By Bill Coats
Sunday, Dec. 04 2005

Welcome to the National Football League, Ryan Fitzpatrick.

"I felt like a rookie out there," said Fitzpatrick, the Rams' first-year
quarterback, after his first start ended in a 24-9 loss to Washington on
Sunday. "You can watch all the film you want, but then when you get out there,
things go a little bit faster."

Fitzpatrick's week had moved at warp speed after he rallied the Rams from a
three-touchdown deficit to a 33-27 overtime victory at Houston. Fitzpatrick, a
seventh-round draft pick from Harvard, not only had to deal with cramming for
the league's 10th-ranked defense, he was busy answering queries from media
outlets nationwide.

After shredding the lowly Texans for 310 passing yards and three touchdowns,
Fitzpatrick couldn't get the league's No. 4 offense into gear vs. the Redskins:
The Rams (5-7) finished with season lows for points and total yardage (191
yards) as their playoff hopes took a serious hit.

The puny output was due partly to another ineffective day on the ground. The
Rams averaged 2.9 yards on 17 carries, mustering just 49 rushing yards.
Fitzpatrick accounted for 22 yards on five scrambles. Overall, offensive
coordinator Steve Fairchild called nearly four times as many passes as runs.

"We were going to do whatever we could to move the ball. It looked like passing
was the way to go," said Fitzpatrick, 23. "I just didn't do a good enough job
of getting the play in the right guys' hands."

Fitzpatrick completed 21 of 36 passes for 163 yards, with one late interception
and no scores. His passer rating was a weak 58.0.

"This was different for him because the opponent had the chance to get ready
for him all week long," interim head coach Joe Vitt said. "But I think he was

Fitzpatrick never had taken a regular-season snap when he was pressed into
action last week. Marc Bulger already was out with a shoulder injury, and his
replacement, Jamie Martin, went down with a concussion late in the first
period. The storybook tale included 10 Rams points in the final minute, making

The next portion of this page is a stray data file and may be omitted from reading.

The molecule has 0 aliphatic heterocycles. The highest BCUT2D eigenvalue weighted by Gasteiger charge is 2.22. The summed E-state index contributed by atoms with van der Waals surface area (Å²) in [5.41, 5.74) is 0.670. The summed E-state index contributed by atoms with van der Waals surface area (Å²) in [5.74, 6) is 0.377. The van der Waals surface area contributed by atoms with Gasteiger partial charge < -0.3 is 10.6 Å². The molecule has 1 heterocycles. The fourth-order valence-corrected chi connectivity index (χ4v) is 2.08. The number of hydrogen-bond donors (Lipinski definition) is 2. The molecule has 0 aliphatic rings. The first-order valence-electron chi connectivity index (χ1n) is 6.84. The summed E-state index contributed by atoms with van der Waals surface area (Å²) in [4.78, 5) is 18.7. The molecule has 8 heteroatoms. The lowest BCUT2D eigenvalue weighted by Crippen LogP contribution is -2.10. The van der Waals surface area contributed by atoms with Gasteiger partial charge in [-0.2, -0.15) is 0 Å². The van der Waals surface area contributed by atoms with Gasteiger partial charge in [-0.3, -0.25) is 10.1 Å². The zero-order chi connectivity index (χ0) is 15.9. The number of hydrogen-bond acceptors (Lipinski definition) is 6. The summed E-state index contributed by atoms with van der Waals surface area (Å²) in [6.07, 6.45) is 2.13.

it 27-27, plus a game-winning touchdown pass in overtime.

There were no happily ever afters this time, though.

With Bulger and Martin still sidelined, the Redskins went after the rookie with
a variety of blitzes and coverages. "There were some things that confused me a
little bit," Fitzpatrick said. "We felt like they were going to blitz, and
there were things we were going to do to counter that. They just didn't work as
well as we wanted them to."

And Fitzpatrick wasn't as sharp as he'd hoped to be. "I missed some throws," he
said. "There were a few balls, especially on the sidelines, that sailed on me."

The 'Skins sacked Fitzpatrick three times and pressured him often. "We
definitely didn't want him to feel comfortable back there," defensive end
Renaldo Wynn said. "Guys were rushing with a passion."

The Rams put together an 11-play, 86-yard march in the second period.
Fitzpatrick hit on four of six passes for 44 yards and ran twice for 14 yards,
including a 7-yard scramble for a touchdown that made it 7-7.

Running back Steven Jackson noted that Fitzpatrick has "had one OK game and one
great game. You can't turn your back on him. As the weeks go by, he's going to

Trouble is, the Rams are running out of weeks. "It was a learning experience
for me; I'll take a lot away from the game," Fitzpatrick said. "But
unfortunately this team right now, in the do-or-die situation that we're in, we
can't be waiting for people to learn."